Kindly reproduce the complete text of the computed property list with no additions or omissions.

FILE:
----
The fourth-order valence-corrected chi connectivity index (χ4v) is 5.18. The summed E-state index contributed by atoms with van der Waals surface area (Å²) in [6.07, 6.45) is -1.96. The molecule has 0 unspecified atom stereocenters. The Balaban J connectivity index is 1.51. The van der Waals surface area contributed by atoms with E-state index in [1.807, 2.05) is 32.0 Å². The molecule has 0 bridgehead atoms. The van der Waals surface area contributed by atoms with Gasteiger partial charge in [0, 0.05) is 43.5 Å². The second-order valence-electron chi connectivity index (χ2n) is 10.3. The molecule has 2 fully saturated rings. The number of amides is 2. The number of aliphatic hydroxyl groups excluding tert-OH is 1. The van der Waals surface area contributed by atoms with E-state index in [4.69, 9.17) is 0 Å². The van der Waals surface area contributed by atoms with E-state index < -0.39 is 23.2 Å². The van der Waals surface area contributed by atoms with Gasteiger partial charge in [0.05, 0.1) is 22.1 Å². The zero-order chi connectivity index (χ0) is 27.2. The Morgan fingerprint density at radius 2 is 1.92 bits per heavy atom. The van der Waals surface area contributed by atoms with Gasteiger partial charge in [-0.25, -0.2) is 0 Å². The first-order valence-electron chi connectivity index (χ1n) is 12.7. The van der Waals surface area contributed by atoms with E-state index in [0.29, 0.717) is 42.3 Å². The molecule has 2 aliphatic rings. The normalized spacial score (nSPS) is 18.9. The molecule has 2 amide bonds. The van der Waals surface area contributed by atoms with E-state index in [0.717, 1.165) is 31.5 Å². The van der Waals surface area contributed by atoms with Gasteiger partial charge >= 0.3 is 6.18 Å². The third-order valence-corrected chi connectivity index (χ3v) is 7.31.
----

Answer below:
The fourth-order valence-corrected chi connectivity index (χ4v) is 5.18. The summed E-state index contributed by atoms with van der Waals surface area (Å²) in [6.07, 6.45) is -1.96. The molecule has 0 unspecified atom stereocenters. The Balaban J connectivity index is 1.51. The van der Waals surface area contributed by atoms with E-state index in [1.807, 2.05) is 32.0 Å². The molecule has 0 bridgehead atoms. The van der Waals surface area contributed by atoms with Gasteiger partial charge in [0, 0.05) is 43.5 Å². The second-order valence-electron chi connectivity index (χ2n) is 10.3. The molecule has 2 fully saturated rings. The number of amides is 2. The number of aliphatic hydroxyl groups excluding tert-OH is 1. The van der Waals surface area contributed by atoms with E-state index in [4.69, 9.17) is 0 Å². The van der Waals surface area contributed by atoms with E-state index < -0.39 is 23.2 Å². The van der Waals surface area contributed by atoms with Gasteiger partial charge in [0.05, 0.1) is 22.1 Å². The zero-order chi connectivity index (χ0) is 27.2. The Morgan fingerprint density at radius 2 is 1.92 bits per heavy atom. The van der Waals surface area contributed by atoms with Gasteiger partial charge in [-0.25, -0.2) is 0 Å². The first-order valence-electron chi connectivity index (χ1n) is 12.7. The van der Waals surface area contributed by atoms with E-state index in [0.29, 0.717) is 42.3 Å². The molecule has 2 aliphatic rings. The normalized spacial score (nSPS) is 18.9. The molecule has 2 amide bonds. The van der Waals surface area contributed by atoms with E-state index in [0.717, 1.165) is 31.5 Å². The van der Waals surface area contributed by atoms with Gasteiger partial charge >= 0.3 is 6.18 Å². The third-order valence-corrected chi connectivity index (χ3v) is 7.31.